1. Have a clear idea of a product you want to develop
You should clearly understand your business idea. What do you want to achieve with the product? What is the challenge and how does your product solve it? You can’t come to a development team and say you want something similar to Facebook. Having an accurate and detailed set of features will help you achieve results faster. The discovery phase will help to identify unique scenarios that have not been thought about before.
2. Be dedicated to the development process
First of all, you should choose somebody from your team to perform a role of a product owner. The product owner should have a clear vision of what is to be built and then work closely with the project manager on prioritizing the features the product should possess. This will help you to see all the features of the product in detail and to understand which one is more important and therefore draw the line of MVP (minimum viable product).
If you are vigilant, and if you thoroughly discuss all product requirements, you will get the desired result with less time and money.
3. Small MVP – better final product
The minimum viable product is a version of a product that has core functionality but minimal bells and whistles developed.
Many clients tend to ask for all features to be implemented before the product is launched. This approach is very risky, since it takes significant time and money without concrete feedback from beta users. Instead of wasting time and money on developing all features, you can get feedback from your potential customers on functionality you may not have thought about, which is more important for them.
A smaller MVP is better since you can adjust your next set of features to better fit your client needs.
4. Listen to and hear your project manager
Since the project manager is a person from the development side, it is crucial for you to heed his/her suggestions and guidance. You should hold regular retrospective calls with your PM to let the development team know all existing problems. For instance, if the designer’s work does not meet your expectations, simply discuss this with team, so that during the next 1-2 development iterations, this problem can be fixed.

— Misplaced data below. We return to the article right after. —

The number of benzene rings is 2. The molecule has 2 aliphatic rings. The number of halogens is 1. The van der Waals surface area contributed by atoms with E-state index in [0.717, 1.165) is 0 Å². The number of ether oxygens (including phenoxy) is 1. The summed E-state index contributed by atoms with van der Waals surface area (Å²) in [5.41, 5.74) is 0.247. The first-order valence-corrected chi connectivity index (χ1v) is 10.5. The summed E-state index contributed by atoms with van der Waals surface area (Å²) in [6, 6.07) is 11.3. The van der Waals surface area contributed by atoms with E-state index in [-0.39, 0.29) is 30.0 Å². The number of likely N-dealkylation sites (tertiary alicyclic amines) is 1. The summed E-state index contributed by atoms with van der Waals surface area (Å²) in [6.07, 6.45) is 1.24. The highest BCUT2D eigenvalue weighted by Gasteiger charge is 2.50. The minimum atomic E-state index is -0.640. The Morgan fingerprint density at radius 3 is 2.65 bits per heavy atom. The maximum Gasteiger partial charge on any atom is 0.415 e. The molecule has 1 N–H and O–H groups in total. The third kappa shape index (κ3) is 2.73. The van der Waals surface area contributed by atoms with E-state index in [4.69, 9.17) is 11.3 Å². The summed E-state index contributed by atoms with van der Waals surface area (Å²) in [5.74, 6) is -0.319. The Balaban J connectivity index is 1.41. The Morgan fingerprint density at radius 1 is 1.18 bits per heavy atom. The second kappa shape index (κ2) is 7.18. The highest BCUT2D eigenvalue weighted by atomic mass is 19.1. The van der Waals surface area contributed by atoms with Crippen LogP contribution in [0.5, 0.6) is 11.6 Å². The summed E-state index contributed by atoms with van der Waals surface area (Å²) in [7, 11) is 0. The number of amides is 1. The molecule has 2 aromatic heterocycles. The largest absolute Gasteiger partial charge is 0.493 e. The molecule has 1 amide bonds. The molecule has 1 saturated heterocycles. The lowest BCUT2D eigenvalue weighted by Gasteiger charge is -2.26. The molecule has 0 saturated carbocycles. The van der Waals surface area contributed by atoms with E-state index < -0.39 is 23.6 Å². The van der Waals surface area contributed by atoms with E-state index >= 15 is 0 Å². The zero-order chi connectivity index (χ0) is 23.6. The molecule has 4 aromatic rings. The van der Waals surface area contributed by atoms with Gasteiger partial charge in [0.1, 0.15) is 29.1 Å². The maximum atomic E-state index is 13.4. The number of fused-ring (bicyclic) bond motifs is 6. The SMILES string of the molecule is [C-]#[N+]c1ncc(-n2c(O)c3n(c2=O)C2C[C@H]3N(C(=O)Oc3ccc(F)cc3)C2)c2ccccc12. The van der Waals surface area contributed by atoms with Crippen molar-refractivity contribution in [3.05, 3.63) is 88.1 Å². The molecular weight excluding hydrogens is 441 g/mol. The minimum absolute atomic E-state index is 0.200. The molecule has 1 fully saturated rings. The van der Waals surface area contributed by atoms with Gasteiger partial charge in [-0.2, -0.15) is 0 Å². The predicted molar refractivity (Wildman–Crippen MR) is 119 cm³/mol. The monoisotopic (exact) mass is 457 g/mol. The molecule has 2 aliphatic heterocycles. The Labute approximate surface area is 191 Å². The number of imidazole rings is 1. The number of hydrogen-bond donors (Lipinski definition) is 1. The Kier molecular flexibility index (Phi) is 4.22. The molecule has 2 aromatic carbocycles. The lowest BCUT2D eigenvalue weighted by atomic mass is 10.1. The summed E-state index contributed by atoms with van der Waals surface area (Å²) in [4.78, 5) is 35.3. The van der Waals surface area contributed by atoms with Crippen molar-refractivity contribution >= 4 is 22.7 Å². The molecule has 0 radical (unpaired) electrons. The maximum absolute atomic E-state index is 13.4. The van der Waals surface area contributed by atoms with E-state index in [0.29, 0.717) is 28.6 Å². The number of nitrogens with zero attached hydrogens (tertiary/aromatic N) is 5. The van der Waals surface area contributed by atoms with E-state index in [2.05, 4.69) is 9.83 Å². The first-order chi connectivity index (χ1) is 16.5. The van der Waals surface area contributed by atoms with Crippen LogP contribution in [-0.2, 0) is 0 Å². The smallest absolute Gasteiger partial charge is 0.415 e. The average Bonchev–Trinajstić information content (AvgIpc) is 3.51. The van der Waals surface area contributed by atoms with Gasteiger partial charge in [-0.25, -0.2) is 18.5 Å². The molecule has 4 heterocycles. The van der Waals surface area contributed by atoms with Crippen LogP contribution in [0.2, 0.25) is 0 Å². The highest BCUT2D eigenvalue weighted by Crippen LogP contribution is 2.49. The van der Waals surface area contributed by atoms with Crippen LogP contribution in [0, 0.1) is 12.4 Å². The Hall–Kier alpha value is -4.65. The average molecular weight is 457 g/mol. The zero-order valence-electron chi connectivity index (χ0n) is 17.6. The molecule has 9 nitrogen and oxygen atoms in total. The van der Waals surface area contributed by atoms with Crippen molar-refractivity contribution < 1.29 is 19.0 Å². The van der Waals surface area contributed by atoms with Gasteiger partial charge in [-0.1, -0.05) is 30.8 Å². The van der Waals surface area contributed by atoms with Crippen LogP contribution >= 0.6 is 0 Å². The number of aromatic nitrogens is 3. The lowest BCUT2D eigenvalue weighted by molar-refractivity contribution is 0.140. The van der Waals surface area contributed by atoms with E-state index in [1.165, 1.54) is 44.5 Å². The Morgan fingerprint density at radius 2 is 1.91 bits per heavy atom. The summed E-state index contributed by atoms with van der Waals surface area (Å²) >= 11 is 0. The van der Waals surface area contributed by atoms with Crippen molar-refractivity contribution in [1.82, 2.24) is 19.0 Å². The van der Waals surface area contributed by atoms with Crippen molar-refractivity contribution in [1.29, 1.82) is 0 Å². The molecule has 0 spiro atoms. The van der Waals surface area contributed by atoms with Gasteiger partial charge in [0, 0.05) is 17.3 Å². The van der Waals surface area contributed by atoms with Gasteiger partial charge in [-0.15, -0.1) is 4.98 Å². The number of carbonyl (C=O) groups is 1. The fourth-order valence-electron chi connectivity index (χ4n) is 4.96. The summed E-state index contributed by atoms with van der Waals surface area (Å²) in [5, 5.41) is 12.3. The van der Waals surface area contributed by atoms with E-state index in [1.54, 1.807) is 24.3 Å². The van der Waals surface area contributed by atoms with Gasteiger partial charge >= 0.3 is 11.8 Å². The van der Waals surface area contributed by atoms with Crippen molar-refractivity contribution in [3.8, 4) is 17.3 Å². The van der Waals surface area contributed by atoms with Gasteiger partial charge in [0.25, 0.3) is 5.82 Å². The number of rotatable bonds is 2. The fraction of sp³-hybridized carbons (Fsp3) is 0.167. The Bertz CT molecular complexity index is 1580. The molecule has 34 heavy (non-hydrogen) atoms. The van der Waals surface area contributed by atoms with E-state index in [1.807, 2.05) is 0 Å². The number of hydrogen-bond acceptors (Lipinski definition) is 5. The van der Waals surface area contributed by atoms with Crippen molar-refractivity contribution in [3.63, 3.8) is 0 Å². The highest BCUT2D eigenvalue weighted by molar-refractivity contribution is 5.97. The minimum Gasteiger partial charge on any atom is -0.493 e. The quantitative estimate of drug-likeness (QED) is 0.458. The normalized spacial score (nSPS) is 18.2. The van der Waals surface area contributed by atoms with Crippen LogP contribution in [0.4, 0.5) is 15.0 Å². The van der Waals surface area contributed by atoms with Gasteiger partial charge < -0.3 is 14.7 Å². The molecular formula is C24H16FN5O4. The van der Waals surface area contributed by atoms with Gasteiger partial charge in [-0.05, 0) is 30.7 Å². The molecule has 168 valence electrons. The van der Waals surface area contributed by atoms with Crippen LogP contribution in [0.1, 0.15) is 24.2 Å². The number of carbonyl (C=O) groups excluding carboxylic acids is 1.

5. All features should be described through user stories
Many failures occur due to incomplete information. The idea of specified features in your head and in somebody’s else’s can be quite different. User story is a description of a product feature from an end-user perspective. User stories make the feature description simple, which helps in eliminating misunderstandings between you and the development team.
You should set expected results. Let’s imagine you are developing an e-commerce mobile app. As a user, you click on the button “add to cart,” and you should see the chosen item in your cart. That is an example of a clearly described requirement.
6. Always manage projects through a project management tool
Project management tools are planning and control tools, used for creating and assigning tasks necessary to complete a project. Moreover, they help to track project progress and overall time estimations. It doesn’t matter which one you choose: Trello, Jira, etc. The point is these tools increase transparency, so you don’t have to trust your resources blindly, but instead, you can track progress yourself.
Make sure you have the development plan prior to launch of the MVP so you are able to check what your team is going to do next and propose corrections.
7. Never pay the full project cost up front
Only settle for smaller development iterations (sprints). Bi-weekly sprints are recommended via the Agile methodology of software development project management. Request invoicing to be sent to you at the end of a completed sprint.
Managing the project via Agile methodology is recommended, meaning that time required for development will be divided into sprints.
8. Always take ownership of the code at each sprint end
A software development project, as any other project, has its risks for you as a customer and for the development team as well. Customers are usually afraid to pay money and not get the product. To reduce this risk, we recommend you always take ownership of the code at each development iteration. This is possible through GitHub or other repositories, where developers make a backup copy of the code. In case of an emergency, you will be able to give the code to another team and therefore save time and money in ramp-up costs.
9. Do not pay a flat/blended rate for resources
Software development companies sometimes choose a blended rate for resources to ease their internal accounting process. This is more convenient for vendors, but in the end, it costs you more. That is why when signing contracts, you should know exactly how much you are paying for a developer, designer, QA, etc. It helps make the payment process more transparent between all parties, and it will save you money.
10. Start promoting your product before the development process is completed
The success of your product depends on how well your marketing strategy is built. The phrase, “If I build it, they will come,” doesn’t work. The success of your product is not only about development. If you do not allocate budget to marketing, do not expect immediate traction. Organic leads are, of course, great, but getting organic growth is very difficult. There are hundreds of thousands of mobile apps on the App store, websites and other software development products. The point is, if you want to stand out from your competitors, start thinking of a marketing strategy and user acquisition from the beginning of the development process.